Total Pageviews

Tuesday, November 27, 2012

Important Upcoming Dates...

November 28-29: Ch. 12 (WW1) Videos and Notes
December 3 and 6, 2012: Ch. 13 Stuff (the end of 1st Semester Stuff)
November 30, 2012: Receive Final Review Study Guide
December 3, 2012: Outlines for the Written Final are Due by Today
December 4, 2012: Written of the Final due or write it in class (outline needs to be turned in as well)
December 4-5, 2012: Ch. 12 Quiz
December 10-14, 2012: Finals Prep Week
December 17-21, 2012: Finals Week

Sunday, November 25, 2012

Don't Forget Your Textbook...

You will need it every day, but for sure tomorrow because we will be having an open book/note quiz for Ch. 11. And don't forget I'm checking the Ch. 11 packet tomorrow! I hope everyone had a great break!!! I did! 3 more weeks left!!!

Tuesday, November 20, 2012

Ch. 11 Packet for You to Check...

SECTION 1: Expansion in the Pacific
Boxers: Pg. # 330; The Fists of Righteous Harmony was another name for the secret Chinese society called the Boxers.
The Boxer Rebellion: Pg. # 330; The Boxer Rebellion was the result of Chinese resentment towards the presence of foreigners in China.
The Russo-Japanese War: Pg. # 332; In Feb. 1904, Japanese troops attacked Russian forces in Manchuria, starting the war.
T. Roosevelt, Russia, and Japan: Pg. # 332; Roosevelt was awarded the Nobel Peace Prize for his role his role in negotiating peace between Japan and Russia.
Hawaiian League: Pg. # 328; Some 400 American businesspeople, planters, and traders formed the league when King Kalakaua denied their demand for renewing tax-free status on sugar. Their goal was to overthrow the monarchy and persuade the US to annex Hawaii.
Hawaiians and Disease: Pg. # 328; Thousands of native Hawaiians died from diseases brought by missionaries, settlers, and traders who arrived by ship.
The Bayonet Constitution and Kalakaua: Pg. # 328; In July 1887 the Hawaiian League forced Hawaiian King Kalakaua at gunpoint (a bayonet) to sign a new constitution that limited his role to that of a figurehead and limited native Hawaiians right to hold office in their own country.
Queen Liliuokalani: Pg. # 328-329; Queen Lili believe that being annexed by the US (wasn’t in) the best interests of the Hawaiian people.
Hawaiians and Annexation: Pg. # 329; Most of the people of Hawaii (did not) want the US to annex their islands.
Spheres of Influence: Pg. # 330; (define) Regions where a particular country has exclusive rights over mines, railroads, and trade.
Subsidy: Pg. # 328; (define) Government payment made to farmers.
UMI #1: What led industrialized nations to seek overseas colonies in the late 1800s and early 1900s? The desire for markets, raw materials, power, and prestige, as well as the desire to spread democracy and Christianity.
RTD #1: Define IMPERIALISM and give an example. Imperialism is the quest for colonial empires and an example is the US acquiring Hawaii.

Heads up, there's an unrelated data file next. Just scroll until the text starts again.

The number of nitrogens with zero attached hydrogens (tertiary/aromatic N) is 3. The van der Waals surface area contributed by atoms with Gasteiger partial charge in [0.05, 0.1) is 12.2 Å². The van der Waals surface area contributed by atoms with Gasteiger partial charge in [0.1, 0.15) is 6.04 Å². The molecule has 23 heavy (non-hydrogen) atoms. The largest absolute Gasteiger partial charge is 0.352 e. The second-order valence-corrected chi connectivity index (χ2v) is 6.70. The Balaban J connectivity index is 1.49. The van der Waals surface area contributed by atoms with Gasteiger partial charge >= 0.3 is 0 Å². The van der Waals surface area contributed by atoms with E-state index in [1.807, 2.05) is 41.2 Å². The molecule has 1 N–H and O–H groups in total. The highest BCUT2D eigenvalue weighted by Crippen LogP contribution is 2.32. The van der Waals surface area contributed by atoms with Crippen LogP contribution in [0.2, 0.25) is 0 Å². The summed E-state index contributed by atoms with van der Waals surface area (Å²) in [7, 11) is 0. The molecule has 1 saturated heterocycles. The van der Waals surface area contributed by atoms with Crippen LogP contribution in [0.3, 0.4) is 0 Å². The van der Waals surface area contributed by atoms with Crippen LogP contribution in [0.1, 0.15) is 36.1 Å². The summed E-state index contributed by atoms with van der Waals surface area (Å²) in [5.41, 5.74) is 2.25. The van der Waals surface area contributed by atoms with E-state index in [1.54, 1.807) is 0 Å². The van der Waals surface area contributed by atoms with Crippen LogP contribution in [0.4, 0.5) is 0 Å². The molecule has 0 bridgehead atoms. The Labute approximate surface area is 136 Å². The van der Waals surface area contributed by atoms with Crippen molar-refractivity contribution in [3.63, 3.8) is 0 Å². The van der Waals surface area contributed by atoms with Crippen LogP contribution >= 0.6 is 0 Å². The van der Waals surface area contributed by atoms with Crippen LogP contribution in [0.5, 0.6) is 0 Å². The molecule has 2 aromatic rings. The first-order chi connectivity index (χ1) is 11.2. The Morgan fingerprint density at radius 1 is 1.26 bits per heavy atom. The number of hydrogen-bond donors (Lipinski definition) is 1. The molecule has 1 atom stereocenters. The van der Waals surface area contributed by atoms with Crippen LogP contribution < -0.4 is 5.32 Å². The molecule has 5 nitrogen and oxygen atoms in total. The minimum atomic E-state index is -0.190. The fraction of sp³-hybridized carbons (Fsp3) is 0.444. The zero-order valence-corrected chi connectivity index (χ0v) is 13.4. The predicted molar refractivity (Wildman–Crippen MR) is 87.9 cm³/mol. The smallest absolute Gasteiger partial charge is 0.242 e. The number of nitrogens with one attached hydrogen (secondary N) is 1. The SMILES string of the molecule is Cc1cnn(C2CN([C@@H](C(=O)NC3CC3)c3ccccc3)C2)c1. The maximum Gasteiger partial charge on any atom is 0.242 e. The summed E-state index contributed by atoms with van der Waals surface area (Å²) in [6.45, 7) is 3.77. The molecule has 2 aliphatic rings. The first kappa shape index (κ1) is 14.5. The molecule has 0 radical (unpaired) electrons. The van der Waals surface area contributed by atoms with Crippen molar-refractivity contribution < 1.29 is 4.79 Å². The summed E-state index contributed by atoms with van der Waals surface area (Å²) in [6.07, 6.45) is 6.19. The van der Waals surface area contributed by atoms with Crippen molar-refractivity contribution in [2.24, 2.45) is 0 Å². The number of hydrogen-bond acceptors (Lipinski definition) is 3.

SECTION 2: War with Spain
Rough Riders: Pg. # 336; Cavalry unit of American Indians, college athletes, cowboys, and ranchers that was led by Theodore Roosevelt.
Pres. William McKinley: Opposed to any US action in support of the Cuban rebels and was opposed to the Spanish-American War at the onset because he felt that the US had been in too many wars in its recent past.
William Randolph Hearst: Pg. # 334; A journalist (and newspaper owner) who believed that newspapers, as the voice of the people, could control the nation. **FUN FACT: The movie that is widely considered to be the greatest film ever produced, Citizen Kane, is a slightly fictionalized account of Hearst’s life.
Valeriano Weyler: Pg. # 334; Spanish general called “The Butcher” by the US press because of his cruel treatment of Cubans.
Jose Marti: Pg. # 333; A Cuban (exile) living in NYC who took up the cause of Cuban independence.
George Dewey: Pg. # 335; Before war was declared in the Philippines, Assistant Secretary of the Navy Theodore Roosevelt had cabled secret orders to Commodore Dewey. In the event of war between the US and Spain, Dewey was to attack Philippines.
Emilio Aguinaldo: Pg. # 336; A famous Filipino rebel who would help the US fend of Spanish forces in the Philippines.
Organic Act: Pg. # 339; Philippine Government Act, which established a governor and a two-house legislature.
Cuban Independence: Pg. # 334; To many Americans, the Cuban’s struggle for independence reminded them of the American fight for independence against the British.
The Philippine Islands and the end of the Spanish-American War: Pg. # 336; The islands, acquired by the US for $ 20 million, were ceded by Spain, along with Cuba and Puerto Rico.
UMI #2: What were the major causes of the Spanish-American War? The major causes of the Spanish-American War were imperialist ambition, yellow journalism, humanitarian concerns, and the Maine incident.
UMI #3: What economic effects did the war have on the US? The economic effects of the Spanish-American War on the US caused it to become more of a world power, increased its trade, and gained more territory.
RTD #2: How did Spain respond to the revolt in Cuba? Spain responded to the revolt in Cuba by sending in General Weyler who forced thousands of farmers in to concentration camps to prevent them from aiding the rebels.